Curt Dukes, Executive Vice President for the Center for Internet Security, said on the Modern Workplace, “The job of the C-suite is to make money and not have a material adverse impact.” However, the average employee should not have to determine as to whether their decision will have a material adverse impact because interpretations of that may vary widely with the knowledge each employee has of the company, associated risks, and the impact of the decision. Rather, the company determines what a material adverse impact is and defines policy to establish the requirements to avoid such an impact.
Procedures follow policies by outlining the specific tasks that will be performed to accomplish the goals set out in policy. Documented procedures assist in standardizing tasks so that they are performed consistently and correctly.
The last element of the governance pillar is the management framework that keeps the cybersecurity machine running within the organization. This includes those persons responsible for overseeing cybersecurity, those who provide input into cybersecurity such as steering committees, as well as external entities such as audit or independent testing or review companies.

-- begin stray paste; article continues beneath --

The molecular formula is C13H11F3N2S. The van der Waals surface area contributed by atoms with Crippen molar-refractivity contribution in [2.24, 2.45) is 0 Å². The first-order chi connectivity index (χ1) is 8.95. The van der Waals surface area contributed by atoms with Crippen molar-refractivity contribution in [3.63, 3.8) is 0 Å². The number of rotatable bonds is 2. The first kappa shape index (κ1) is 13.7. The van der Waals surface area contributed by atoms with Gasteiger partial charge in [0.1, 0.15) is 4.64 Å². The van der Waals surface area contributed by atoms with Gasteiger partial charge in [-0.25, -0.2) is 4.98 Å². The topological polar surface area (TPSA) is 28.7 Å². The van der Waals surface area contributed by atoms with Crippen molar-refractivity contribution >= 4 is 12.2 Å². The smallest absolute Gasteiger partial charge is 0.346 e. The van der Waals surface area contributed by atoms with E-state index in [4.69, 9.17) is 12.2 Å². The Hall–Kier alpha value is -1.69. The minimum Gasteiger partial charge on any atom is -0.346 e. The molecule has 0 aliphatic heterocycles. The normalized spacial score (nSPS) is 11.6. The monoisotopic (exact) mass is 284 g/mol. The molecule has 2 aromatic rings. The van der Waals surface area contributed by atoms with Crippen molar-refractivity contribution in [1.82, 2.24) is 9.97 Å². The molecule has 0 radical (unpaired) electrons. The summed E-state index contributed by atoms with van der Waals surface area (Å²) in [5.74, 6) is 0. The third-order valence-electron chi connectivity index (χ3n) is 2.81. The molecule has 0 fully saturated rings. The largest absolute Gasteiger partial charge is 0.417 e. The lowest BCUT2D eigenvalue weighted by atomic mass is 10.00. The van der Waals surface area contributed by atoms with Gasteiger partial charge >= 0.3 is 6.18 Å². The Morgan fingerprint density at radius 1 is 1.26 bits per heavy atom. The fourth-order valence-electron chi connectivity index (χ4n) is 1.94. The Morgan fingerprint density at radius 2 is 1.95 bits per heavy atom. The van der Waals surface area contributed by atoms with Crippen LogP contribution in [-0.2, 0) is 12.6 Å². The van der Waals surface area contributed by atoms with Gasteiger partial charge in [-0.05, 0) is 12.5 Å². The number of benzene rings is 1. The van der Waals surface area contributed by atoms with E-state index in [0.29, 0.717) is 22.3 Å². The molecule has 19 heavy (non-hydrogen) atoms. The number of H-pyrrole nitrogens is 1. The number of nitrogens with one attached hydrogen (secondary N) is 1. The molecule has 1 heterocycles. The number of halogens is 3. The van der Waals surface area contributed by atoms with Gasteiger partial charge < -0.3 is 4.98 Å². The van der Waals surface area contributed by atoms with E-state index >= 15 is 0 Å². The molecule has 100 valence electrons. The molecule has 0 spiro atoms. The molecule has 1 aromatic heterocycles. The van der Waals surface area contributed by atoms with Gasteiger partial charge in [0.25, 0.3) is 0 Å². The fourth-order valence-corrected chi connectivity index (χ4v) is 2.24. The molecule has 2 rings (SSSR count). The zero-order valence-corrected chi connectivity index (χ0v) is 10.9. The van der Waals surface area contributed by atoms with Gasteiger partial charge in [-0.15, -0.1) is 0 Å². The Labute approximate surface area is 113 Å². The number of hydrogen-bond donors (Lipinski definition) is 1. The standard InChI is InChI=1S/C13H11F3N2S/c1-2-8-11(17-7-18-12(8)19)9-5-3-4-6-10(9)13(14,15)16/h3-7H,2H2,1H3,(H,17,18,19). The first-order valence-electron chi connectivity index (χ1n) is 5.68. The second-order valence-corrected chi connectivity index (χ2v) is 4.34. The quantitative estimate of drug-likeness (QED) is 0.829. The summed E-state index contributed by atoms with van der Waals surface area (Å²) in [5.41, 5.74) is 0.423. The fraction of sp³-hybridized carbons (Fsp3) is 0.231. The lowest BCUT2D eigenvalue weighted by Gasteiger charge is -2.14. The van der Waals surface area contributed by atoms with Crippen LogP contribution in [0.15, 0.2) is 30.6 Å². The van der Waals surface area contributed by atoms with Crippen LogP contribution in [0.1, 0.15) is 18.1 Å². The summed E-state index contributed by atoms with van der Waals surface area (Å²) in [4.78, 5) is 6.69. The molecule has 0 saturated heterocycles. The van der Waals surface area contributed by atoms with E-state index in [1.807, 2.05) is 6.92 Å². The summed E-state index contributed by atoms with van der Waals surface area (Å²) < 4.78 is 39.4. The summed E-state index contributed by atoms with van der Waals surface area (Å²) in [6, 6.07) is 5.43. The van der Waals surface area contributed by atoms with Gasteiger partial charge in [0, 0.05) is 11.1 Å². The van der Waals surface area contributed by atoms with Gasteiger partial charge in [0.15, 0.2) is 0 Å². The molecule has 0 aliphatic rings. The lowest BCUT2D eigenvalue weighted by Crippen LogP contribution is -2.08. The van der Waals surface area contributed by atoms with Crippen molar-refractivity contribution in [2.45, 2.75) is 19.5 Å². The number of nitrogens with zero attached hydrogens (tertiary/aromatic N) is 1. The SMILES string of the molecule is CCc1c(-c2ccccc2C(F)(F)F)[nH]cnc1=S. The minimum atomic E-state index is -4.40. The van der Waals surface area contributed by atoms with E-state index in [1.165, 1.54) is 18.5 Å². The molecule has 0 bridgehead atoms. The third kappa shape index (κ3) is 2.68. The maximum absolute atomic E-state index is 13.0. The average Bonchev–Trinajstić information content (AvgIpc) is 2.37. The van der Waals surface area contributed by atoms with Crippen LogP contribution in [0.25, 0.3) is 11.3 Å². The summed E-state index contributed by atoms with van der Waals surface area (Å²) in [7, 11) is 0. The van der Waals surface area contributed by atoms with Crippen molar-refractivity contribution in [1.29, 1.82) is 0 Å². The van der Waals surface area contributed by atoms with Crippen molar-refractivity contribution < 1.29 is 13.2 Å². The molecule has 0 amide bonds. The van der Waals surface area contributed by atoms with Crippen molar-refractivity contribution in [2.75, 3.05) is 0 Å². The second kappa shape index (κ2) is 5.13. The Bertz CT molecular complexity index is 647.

The third pillar of data protection is training. Employees are a potential weak point in many organizations. They are given access to sensitive data and attackers target them with increasingly convincing social engineering schemes or just happen to catch them when they are off-guard.
Evan Anderson, CEO of INVNT/IP, n the Microsoft Office Modern Workplace episode, “Information protection: Guarding your digital assets,” highlights training as an important element of protecting digital assets.
Training keeps employees up-to-date with the skills to recognize and foil attacks targeting them and helps to maintain cybersecurity vigilance. Training also educates employees on company cybersecurity expectations through policy and procedure training. For example, each employee should know whom they would contact to report a suspected cybersecurity incident and relevant incident indicators.